Saturday, December 16, 2006

If your mind goes blank, turn off the sound

"If your mind goes blank, don't forget to turn off the sound."
- Red Green (aka Canadian comic Steve Smith)

Never has a comedy show had so much wisdom and philosophical truth as Red Green. He "retired" after 16 years to involve himself in other projects. Given the size of his devoted audience, Red could have gone on forever had he wanted to.

Red Green was Everyman. He made lots of mistakes, tried to avoid admitting to them, but suffered for them every time. He was a stumbler, a bumbler, a dufus who just liked to have a bit of fun every day. Never at anyone's expense but his own.

He knew that many people don't think much beyond the cares of their day. So he dug deeper, as comedians do, exposed our idiosyncracies and laughed with us at them. But he always left a suggestion at the end of each skit about how he (and we) could have done things better. He was a reformer, but one who looked up at the grass roots above him.

Imagine, if you will, what your average day would be like if everyone you met who had nothing significant to say, nothing you really wanted to hear, said nothing. In all likelihood, you would accomplish much more than you usually do because you wouldn't be disturbed by people who have their brains turned off, but not the sound with it.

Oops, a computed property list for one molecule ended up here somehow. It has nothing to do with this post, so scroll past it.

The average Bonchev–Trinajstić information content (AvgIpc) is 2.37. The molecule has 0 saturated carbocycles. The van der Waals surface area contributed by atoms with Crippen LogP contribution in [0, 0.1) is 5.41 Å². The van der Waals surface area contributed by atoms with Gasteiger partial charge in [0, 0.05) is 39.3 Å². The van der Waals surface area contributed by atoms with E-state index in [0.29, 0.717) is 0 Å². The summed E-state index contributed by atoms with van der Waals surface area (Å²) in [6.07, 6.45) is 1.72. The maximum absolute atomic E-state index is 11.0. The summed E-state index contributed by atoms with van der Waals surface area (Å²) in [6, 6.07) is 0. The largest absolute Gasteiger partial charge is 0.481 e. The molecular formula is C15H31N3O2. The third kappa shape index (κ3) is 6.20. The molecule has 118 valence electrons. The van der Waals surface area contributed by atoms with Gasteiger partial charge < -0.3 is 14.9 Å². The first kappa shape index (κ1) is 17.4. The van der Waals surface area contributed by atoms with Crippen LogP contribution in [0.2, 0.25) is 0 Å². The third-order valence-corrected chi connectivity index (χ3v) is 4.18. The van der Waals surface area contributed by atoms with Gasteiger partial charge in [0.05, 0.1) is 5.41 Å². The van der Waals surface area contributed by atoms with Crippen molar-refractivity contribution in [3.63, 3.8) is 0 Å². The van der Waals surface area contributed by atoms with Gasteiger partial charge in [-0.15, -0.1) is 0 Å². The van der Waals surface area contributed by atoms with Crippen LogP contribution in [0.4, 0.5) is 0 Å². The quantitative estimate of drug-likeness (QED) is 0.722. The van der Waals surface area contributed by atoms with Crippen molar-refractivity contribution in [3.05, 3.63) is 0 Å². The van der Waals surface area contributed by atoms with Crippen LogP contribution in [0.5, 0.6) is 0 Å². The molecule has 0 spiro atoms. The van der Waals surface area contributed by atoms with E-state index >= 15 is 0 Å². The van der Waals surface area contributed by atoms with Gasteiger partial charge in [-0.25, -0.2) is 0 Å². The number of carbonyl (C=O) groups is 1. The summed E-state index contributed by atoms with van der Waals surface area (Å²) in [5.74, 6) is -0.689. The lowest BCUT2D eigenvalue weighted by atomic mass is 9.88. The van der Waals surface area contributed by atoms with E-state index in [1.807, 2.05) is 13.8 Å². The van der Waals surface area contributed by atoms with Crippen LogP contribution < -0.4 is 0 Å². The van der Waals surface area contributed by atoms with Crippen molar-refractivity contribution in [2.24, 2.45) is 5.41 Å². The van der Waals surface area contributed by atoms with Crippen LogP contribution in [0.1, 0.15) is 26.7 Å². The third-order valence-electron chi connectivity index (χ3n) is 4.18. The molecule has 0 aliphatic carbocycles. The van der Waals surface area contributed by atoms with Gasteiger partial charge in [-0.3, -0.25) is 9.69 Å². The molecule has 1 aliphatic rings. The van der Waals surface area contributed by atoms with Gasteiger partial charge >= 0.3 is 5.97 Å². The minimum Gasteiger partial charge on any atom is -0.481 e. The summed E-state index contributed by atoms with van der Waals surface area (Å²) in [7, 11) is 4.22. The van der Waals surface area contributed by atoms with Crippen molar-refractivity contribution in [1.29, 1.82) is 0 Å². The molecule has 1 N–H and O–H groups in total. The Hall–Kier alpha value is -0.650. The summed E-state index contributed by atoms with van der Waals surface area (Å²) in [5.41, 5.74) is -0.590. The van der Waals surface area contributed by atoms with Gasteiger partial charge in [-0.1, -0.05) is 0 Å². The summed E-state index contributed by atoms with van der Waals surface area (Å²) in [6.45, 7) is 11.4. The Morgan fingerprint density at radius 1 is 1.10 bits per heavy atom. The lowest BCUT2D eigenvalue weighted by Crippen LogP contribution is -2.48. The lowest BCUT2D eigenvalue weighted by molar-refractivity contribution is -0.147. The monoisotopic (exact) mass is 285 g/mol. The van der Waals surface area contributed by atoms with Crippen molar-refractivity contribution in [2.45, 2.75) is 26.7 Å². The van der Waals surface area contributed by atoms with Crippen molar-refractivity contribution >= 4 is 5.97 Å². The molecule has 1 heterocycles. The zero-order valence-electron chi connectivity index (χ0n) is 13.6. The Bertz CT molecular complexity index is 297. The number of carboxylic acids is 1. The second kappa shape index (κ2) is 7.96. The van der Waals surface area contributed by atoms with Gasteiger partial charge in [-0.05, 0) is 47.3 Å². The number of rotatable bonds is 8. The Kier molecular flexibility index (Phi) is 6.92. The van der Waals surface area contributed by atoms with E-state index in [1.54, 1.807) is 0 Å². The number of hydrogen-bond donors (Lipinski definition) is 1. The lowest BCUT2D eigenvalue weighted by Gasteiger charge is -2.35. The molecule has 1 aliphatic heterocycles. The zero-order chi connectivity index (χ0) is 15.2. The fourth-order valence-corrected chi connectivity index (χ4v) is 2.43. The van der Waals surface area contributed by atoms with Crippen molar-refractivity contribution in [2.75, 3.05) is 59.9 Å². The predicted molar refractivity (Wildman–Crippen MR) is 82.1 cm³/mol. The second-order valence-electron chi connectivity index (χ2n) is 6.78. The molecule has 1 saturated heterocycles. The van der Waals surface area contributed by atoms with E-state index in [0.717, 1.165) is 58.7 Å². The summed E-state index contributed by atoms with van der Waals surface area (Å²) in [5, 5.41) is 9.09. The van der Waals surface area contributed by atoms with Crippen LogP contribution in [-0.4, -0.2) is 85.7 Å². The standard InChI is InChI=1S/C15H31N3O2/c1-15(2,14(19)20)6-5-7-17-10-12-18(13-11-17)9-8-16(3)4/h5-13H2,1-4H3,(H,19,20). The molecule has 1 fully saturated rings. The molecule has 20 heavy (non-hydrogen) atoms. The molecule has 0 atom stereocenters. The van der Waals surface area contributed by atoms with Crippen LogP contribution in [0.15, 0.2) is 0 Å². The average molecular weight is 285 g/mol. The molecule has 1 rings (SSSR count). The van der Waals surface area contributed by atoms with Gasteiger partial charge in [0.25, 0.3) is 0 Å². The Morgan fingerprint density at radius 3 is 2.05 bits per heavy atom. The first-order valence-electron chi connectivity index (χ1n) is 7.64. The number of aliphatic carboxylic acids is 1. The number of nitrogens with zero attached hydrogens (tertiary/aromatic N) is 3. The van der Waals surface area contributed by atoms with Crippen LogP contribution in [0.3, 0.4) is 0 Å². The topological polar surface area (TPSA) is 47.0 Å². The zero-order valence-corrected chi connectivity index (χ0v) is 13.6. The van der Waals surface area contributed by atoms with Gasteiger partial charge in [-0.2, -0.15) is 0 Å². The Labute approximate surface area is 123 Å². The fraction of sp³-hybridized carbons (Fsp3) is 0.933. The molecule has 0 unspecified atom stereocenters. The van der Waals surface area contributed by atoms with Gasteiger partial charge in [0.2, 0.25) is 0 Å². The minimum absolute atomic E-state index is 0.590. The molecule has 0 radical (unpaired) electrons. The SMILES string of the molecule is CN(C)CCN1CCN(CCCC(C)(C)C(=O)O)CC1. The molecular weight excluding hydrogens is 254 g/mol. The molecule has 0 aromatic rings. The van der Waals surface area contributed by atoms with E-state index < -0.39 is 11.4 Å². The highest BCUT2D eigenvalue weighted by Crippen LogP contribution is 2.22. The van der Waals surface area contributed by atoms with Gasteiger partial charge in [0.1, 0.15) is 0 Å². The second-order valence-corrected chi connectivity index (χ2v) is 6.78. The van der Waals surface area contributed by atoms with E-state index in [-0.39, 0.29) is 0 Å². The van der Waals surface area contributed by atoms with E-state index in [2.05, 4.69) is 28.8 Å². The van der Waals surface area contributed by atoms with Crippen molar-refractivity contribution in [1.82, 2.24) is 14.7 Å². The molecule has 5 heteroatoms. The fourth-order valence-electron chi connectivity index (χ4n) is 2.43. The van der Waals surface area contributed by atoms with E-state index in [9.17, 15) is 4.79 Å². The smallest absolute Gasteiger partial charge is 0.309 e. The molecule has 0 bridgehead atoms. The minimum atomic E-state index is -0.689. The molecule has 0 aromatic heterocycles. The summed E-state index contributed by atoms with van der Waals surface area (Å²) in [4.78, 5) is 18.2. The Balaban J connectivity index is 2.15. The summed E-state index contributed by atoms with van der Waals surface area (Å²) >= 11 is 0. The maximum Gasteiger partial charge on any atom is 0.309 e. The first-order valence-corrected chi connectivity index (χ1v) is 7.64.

There is nothing wrong with small talk. It helps us to meet strangers we may want to make friends with or who might become work associates. It's a good transition vehicle for brief encounters in elevators, at the water cooler and while you are waiting for the technology to process your credit card payment at the cash register.

Some people believe they have developed small talk to an art form. They are so good at it they use it all the time. It becomes so much a part of who they are that they use small talk as their primary form of communication. They no longer know how to talk about anything of significance.

They have lots of friends, very few close ones. Because to have a close friend you have to care more about your friend than about yourself sometimes and small talkers rarely do. They are talkers, not listeners. If you listen, they like you. If you want to talk, you are competition, so they avoid you. Sometimes real friends need to be listened to.

So, Red, O master of duct tape, enjoy your retirement to other projects. May you be as influential with them as you were in your red and green suspenders and plaid flannel shirt.

We still have many lessons to learn. We need teachers like you.

Bill Allin
Turning It Around: Causes and Cures for Today's Epidemic Social Problems, striving to help you to tell the difference.
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